HC Deb 14 April 1943 vol 388 c1207
43. Mr. Creech Jones

asked the Secretary of State for the Colonies whether any recent steps have been taken in Northern Rhodesia to introduce Africans into supervisory or more skilled work in the copper mines; and what is the policy of the Government in this matter and in the problem of stabilisation and family settlement about the mines?

Colonel Stanley

The Copperbelt Disturbances Commission in 1940 recommended that the mine managements should consider, with representatives of the Government and of the Mine Workers' Union, to what positions not now open to him the African worker should be encouraged to advance. It has not been possible, particularly under war conditions, to give effect to this recommendation. The problem of stabilisation, which would involve the provision of new housing accommodation, schools and other amenities, is not capable of immediate solution. As the hon. Member was informed on nth February last year, every encouragement is given to workers to bring their wives with them to the mines for the period of their employment.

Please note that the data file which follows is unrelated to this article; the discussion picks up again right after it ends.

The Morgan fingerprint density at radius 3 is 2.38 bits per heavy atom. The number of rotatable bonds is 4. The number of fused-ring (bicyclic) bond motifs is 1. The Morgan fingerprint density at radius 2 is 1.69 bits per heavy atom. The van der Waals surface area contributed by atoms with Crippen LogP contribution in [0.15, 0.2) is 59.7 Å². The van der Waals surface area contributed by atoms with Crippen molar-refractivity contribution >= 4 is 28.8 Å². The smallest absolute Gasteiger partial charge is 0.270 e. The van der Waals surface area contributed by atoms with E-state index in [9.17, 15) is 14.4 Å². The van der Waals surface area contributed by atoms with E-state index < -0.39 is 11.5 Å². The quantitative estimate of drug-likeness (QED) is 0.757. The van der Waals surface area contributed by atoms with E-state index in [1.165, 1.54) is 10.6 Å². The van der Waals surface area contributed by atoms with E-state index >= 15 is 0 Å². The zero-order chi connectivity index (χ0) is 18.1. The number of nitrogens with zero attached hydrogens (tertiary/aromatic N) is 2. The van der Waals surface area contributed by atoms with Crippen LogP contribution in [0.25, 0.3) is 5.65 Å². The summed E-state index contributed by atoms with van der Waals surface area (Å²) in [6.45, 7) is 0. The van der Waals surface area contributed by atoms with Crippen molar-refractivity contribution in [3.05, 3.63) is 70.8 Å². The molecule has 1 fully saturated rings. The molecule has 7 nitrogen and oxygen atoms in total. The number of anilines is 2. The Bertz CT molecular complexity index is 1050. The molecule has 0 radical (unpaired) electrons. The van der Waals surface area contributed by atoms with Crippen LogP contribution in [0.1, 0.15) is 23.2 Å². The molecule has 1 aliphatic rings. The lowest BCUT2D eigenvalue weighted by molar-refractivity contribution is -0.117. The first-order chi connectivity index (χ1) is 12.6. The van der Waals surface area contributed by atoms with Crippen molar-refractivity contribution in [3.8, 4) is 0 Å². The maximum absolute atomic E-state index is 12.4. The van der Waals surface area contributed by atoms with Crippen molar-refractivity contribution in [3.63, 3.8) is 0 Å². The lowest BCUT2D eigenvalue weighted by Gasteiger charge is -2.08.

Mr. Maxton

Does the right hon. and gallant Gentleman think it would help the negotiations out there if the leaders of the union were let out of prison?

Colonel Stanley

No, Sir; I do not think it would.